13

If

(NDVI

>=

High)

&

(ChangeLevel

>=

Moderate)

        

=>

(Decision

>=

Moderate)

14

If

(NDVI

>=

Moderate)

&

(IWQI

>=

Low)

        

=>

(Decision

>=

Moderate)

15

If

(NDVI

>=

Low)

&

(IWQI

>=

Low)

&

(Erosion

>=

Moderate)

    

=>

(Decision

>=

Moderate)

16

If

(EC

>=

Low)

&

(Slope

>=

Moderate)

&

(ChangeLevel

>=

Moderate)

    

=>

(Decision

>=

Moderate)

17

If

(ChangeLevel

>=

Moderate)

            

=>

(Decision

>=

Low)

18

If

(EC

>=

Moderate)

            

=>

(Decision

>=

Low)

19

If

(NDVI

>=

Moderate)

&

(ChangeLevel

>=

Low)

        

=>

(Decision

>=

Low)

20

If

(NDVI

>=

Moderate)

&

(Erosion

>=

Moderate)

        

=>

(Decision

>=

Low)

21

If

(NDVI

<=

Very low)

&

(EC

<=

Low)

        

=>

(Decision

<=

Very low)

22

If

(Slope

<=

Very low)

&

(ChangeLevel

<=

Very low)

        

=>

(Decision

<=

Very low)

23

If

(EC

<=

Very low)

&

(Erosion

<=

Low)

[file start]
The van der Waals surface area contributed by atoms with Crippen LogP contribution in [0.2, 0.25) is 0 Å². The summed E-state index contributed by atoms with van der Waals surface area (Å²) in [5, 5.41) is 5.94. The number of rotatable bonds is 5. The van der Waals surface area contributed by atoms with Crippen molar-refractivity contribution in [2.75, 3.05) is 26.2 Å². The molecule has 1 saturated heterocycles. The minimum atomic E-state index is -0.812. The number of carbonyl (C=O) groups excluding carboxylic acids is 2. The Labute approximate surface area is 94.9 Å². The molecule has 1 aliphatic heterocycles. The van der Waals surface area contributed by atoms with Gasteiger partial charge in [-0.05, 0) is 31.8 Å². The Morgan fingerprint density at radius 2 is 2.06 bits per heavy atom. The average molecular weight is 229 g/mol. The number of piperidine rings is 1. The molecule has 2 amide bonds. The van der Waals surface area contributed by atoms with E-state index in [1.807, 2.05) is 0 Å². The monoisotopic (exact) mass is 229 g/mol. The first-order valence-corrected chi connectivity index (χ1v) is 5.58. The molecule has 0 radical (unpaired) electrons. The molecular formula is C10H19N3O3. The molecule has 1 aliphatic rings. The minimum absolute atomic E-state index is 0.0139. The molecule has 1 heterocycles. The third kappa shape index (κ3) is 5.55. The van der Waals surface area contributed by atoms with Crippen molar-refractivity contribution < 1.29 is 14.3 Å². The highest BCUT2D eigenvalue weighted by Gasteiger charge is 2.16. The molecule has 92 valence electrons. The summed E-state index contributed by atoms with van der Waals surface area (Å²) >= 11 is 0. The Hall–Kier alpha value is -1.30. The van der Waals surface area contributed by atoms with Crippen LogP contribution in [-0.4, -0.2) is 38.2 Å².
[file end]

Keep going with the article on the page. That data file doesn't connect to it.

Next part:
=>

(Decision

<=

Very low)

24

If

(ChangeLevel

<=

Very low)

            

=>

(Decision

<=

Low)

25

If

(NDVI

<=

Low)

&

(Slope

<=

Low)

&

(Erosion

<=

Low)

    

=>

(Decision

<=

Low)

26

If

(EC

<=

Very low)

&

(Slope

<=

Moderate)

&

(IWQI

<=

Very low)

    

=>

(Decision

<=

Low)

27

If

(Slope

<=

Low)

&

(IWQI

<=

Very low)

&

(ChangeLevel

<=

High)

&

(Erosion

<=

Moderate)

=>

(Decision

<=

Low)

28

If

(NDVI

<=

Low)

&

(IWQI

<=

Moderate)

        

=>

(Decision

<=

Moderate)

29

If

(IWQI

<=

Very low)

&

(ChangeLevel

<=

Moderate)

        

=>

(Decision

<=

Moderate)

30

If

(Slope

<=

Low)

&

(IWQI

<=

Moderate)

&

(ChangeLevel

<=

High)

    

=>

(Decision

<=

Moderate)

31

If

(NDVI

<=

Moderate)

&

(EC

<=

Moderate)

&

(Slope

<=

High)

&

(IWQI

<=

Moderate)

=>

(Decision

<=

Moderate)

32

If

(NDVI

<=

High)

&

(EC

<=

Moderate)

&

(Slope

<=

Low)

&

(IWQI

<=

High)

=>

(Decision

<=

Moderate)

33

If

(NDVI

<=

Moderate)

&

(Slope

<=

Low)

&

(IWQI

<=

High)

&

(ChangeLevel

<=

Moderate)

=>

(Decision

<=

Moderate)

34

If

(NDVI

<=

High)

&

(IWQI

<=

Low)

        

=>

(Decision

<=

High)

35

If

(IWQI

<=